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Back in Iran and on trial

A year after the bloody crackdown on Iranian protesters, the trials begin.

“I wanted to work and have never been political,” Saeedi said. “I was arrested for my work and I need to continue working.”

Saeedi swapped a comfortable house in Tehran and a high-visibility job working as the picture editor of a major news agency for a small apartment in a dust-choked street in Kabul’s Shahr-e Now district. The area is patrolled by Kalashnikov-toting soldiers and ringed with cement blast walls, barbed wire and police roadblocks searching for incoming suicide bombers.

Now almost permanently hunched over his laptop when not out chasing car-bomb aftermaths, Saeedi fields calls from media colleagues, monitors international news coverage of Afghanistan, and arranges stories to shoot in the neighborhoods of Kabul.

“I’ve become a war photographer,” he said, sipping from a cup of tea as he sought to arrange access to the Kangoral Valley shortly after the Taliban seized it from retreating American forces in April. “We’re the people that are sent in to do the most dangerous, most risky work.”

When not dealing with war zones where few Western photographers would ever dream of venturing, Saeedi worries about his impending court date in Tehran. His trial date has been set close to the one-year anniversary of last June’s elections which is widely expected to become a flash point for opposition sympathizers. 

“If the law were to be respected, I would be proven innocent because I did nothing but my duty as a photojournalist,” Saeedi said in Kabul. “In the way that I photographed [opposition figure Mir-Hossein] Mousavi’s campaign I also photographed Ahmadinejad’s.”

“Why should I be judged for photographing Mousavi but not Ahmadinejad?”

 

GlobalPost coverage on the protests: 

'Don't the Basij have parents?'

A farewell to Tehran

Protester vs. protester in Iran

The global view: GlobalPost correspondents from around the world weigh in on Iran.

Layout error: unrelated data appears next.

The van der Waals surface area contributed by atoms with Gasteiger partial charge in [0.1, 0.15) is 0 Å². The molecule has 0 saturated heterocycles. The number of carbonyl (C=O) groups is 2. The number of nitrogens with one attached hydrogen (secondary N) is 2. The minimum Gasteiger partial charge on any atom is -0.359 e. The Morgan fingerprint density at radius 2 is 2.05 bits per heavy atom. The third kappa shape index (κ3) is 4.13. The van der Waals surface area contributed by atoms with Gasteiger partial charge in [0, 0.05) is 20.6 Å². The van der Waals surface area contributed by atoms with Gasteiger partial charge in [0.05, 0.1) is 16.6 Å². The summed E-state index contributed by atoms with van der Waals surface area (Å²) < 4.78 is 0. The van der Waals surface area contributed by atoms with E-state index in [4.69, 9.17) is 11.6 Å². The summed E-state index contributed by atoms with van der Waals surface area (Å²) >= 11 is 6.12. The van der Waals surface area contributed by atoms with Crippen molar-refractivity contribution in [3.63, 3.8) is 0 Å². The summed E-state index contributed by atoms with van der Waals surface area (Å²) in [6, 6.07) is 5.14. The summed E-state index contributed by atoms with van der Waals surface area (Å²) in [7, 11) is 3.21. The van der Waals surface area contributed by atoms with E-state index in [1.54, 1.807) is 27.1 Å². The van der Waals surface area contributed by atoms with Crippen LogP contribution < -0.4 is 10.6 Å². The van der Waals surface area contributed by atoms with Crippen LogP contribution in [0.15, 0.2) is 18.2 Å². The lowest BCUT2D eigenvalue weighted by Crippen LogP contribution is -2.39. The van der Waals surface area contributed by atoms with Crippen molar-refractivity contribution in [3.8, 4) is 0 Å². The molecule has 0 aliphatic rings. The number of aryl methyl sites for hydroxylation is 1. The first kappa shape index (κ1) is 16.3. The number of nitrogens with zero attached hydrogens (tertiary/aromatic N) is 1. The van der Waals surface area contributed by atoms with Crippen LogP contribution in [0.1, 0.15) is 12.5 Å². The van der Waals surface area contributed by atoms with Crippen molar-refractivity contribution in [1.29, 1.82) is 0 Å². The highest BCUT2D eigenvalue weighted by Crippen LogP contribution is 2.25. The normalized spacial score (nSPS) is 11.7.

Snapshots from Tehran's Revolution Square

Unrest continues in Iran: The third day of protests in Tehran, and news agencies come under pressure.

Tehran's wild nights of protest: Iran's election aftermath — The view from the streets of Tehran

'New' dawn breaks over Iran: Mousavi supporters cry foul as news of Ahmadinejad's win spreads.

Iran's elections: The view from the highway — Will the country vote to keep conservative leader or choose reform candidate?

Analysis:

Iranian rockers find their voice

Oil, unrest and some very nervous Saudis. Interview: Middle East analyst Rachel Bronson sorts it all out.

Revolution, Tiananmen, or something else? Opinion: Though Ahmadinejad will likely have a second term, this election won't soon be forgotten.

Obama's dilemma. Be careful when you extend a hand. Sometimes the world bites.

Iran votes in record-breaking numbers: Country awaits results in election that has become a referendum on Iran's polarizing president.

Young, Iranian and ready for change: Amid the carnival atmosphere in Tehran, the feeling is that change has already occurred, no matter who wins Friday's election.

Iranians anoint their 'Michelle Obama': Parallels are being drawn between the American first lady and the wife of the main opposition candidate in the June 12 presidential poll.

Iran's elections: The view from the US — Mousavi wins in Boston: Opinions of some Iranians who voted in Beantown

A path to change or more of the same?: The level of debate in the run-up to Friday's presidential poll has surprised even the hard-line president.

http://www.globalpost.com/dispatch/middle-east/100610/tehran-iran-democracy-protests-anniversary